Thankfully, the alarm that prompted them to evacuate was just a practice exercise, but by following the planned evacuation route, the students said they felt confident they could react quickly and stay calm in any real emergency.
“I will tell my parents, my family and I will do our best to keep them safe“, 4th grade student, Ni Putu Anika Desintha Pradnyan Dewi, told the Secretary-General of the United Nations Amina Mohammed after earthquake and tsunami drills.
Tell the world
Deputy Secretary General, who is in Bali before the Stakeholder Forum of Seventh Global Platform on Disaster Risk Reduction (GPDRR) on Wednesday, in turn promising that when she returns to United Nations Headquarters, she will “told the students in New York City, about the leadership that the Bali students showed, during the drill”, and how resilient the students in Bali were..
Building the resilience of communities and countries is at the heart of GPDRR, the world’s leading organization for disaster risk reduction.
For host Indonesia, which sits in the middle of a volatile Pacific Ring of Fire with shifting tectonic plates, resilience is a national imperative.
Indonesia recorded more than 3,000 disasters on its 17,000 islands in 2021, equivalent to eight disasters per day. Earthquakes and tsunamis pose a particularly serious threat to Indonesia.
In 2004, the Indian Ocean tsunami killed about 230,000 people, most of them in the western province of Aceh. And most recently in 2018, the Palu earthquake and tsunami killed more than 4,300 people in Sulawesi.
But COVID-19 crisis has limited those disasters. Its socioeconomic loss is detrimental to young people, women and girls; as well as indigenous peoples and other vulnerable populations most at risk of being left behind.
UNDRR / Antoine Late
Disaster touches ‘every aspect of life’
That is especially evident in Bali, where the tourism downturn caused by the pandemic has led to widespread loss of livelihoods and food insecurity.
“The impact of the pandemic serves as a reminder of how Natural disasters affect every aspect of life, from health to education, work and livelihoods, gender equality, nutrition, peace and security.,” the UN deputy chief of staff told an audience of local officials and community leaders in Bali.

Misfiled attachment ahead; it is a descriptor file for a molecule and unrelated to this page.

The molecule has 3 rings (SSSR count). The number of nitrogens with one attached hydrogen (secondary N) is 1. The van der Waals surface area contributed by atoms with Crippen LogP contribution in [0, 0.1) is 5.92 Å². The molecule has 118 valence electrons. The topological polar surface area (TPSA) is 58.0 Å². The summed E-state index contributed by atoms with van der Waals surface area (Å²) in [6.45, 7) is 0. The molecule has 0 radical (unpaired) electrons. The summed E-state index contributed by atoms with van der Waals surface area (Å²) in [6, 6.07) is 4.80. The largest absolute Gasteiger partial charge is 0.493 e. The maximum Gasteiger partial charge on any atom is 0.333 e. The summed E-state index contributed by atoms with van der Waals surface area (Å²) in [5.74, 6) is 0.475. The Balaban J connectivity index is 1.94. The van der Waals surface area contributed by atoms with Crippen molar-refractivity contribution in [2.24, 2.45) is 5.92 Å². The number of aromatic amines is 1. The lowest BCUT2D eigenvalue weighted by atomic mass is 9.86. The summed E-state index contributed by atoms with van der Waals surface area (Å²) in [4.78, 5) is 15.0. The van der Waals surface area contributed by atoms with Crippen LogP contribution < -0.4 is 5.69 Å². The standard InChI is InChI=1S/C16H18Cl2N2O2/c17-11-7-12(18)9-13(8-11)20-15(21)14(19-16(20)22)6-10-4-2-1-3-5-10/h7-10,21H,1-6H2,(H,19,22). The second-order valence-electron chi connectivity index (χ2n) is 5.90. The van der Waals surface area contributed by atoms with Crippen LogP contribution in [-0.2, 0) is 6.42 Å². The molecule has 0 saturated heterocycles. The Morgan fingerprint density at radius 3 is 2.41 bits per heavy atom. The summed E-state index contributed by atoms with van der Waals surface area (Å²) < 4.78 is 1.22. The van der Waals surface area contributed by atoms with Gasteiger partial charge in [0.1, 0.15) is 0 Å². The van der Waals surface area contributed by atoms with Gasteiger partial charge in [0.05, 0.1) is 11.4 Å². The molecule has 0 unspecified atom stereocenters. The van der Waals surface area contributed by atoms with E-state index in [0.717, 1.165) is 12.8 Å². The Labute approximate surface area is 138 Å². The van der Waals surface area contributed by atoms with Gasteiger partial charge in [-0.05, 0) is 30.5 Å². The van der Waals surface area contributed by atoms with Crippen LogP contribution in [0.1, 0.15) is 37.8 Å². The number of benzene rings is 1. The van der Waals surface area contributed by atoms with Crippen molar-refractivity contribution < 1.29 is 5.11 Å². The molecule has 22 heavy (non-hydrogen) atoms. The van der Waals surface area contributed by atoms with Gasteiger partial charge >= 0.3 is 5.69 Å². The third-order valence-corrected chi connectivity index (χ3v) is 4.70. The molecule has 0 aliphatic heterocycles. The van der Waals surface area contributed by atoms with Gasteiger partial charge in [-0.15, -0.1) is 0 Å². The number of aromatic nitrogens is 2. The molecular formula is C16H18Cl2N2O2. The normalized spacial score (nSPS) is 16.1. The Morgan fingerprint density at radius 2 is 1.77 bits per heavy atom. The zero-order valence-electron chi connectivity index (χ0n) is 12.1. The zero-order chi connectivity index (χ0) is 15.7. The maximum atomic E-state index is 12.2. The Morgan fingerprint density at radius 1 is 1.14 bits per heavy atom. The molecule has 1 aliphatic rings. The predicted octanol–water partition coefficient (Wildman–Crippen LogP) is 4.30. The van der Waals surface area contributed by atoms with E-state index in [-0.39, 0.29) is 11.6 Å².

“Indeed, natural disasters are a great threat to achieving Sustainable development goals. They have the potential, in minutes and hours, to wipe out the results of years and decades of development work. ”
Although tsunamis and earthquakes can be devastatingMost of the disasters that killed 665 people in Indonesia in 2021 and displaced more than 8 million people were floods and other extreme weather events, such as landslides, forest fires and land.
The increasing frequency and severity of such events is just one consequence of the global climate emergency.
Shrinking mangroves is one of the under-reported causes – and results – of climate change. Mangroves can sequester four times as much carbon as tropical forests. But they also serve as the last line of defense against tsunamis.
After the 2004 Indian Ocean tsunami, field studies in several affected countries indicated that mangroves played an important role in saving lives and property.
But around the world, mangroves are under threat. Mangrove area decreased by just over one million hectares, between 1990 and 2020, according to the United Nations food agency, FAO.
UNDRR / Antoine Late
Trees for the future
In Bali, the United Nations Under-Secretary-General joined many students in planting mangroves near the provincial capital Denparsar, as part of a UNDRR– Indonesian Government-backed initiative aims to plant 10 million mangroves across all 34 provinces of the country.
“You’ve been the leaders,” she told Indonesian students who are leading a local tree-planting initiative near Denpasar, “so teach those who are behind you, teach those who are ahead of you, especially unfinished leaders what they should do with the environmentso they can meet Paris Agreementso they can meet the Sustainable Development Goals (SDGs). ”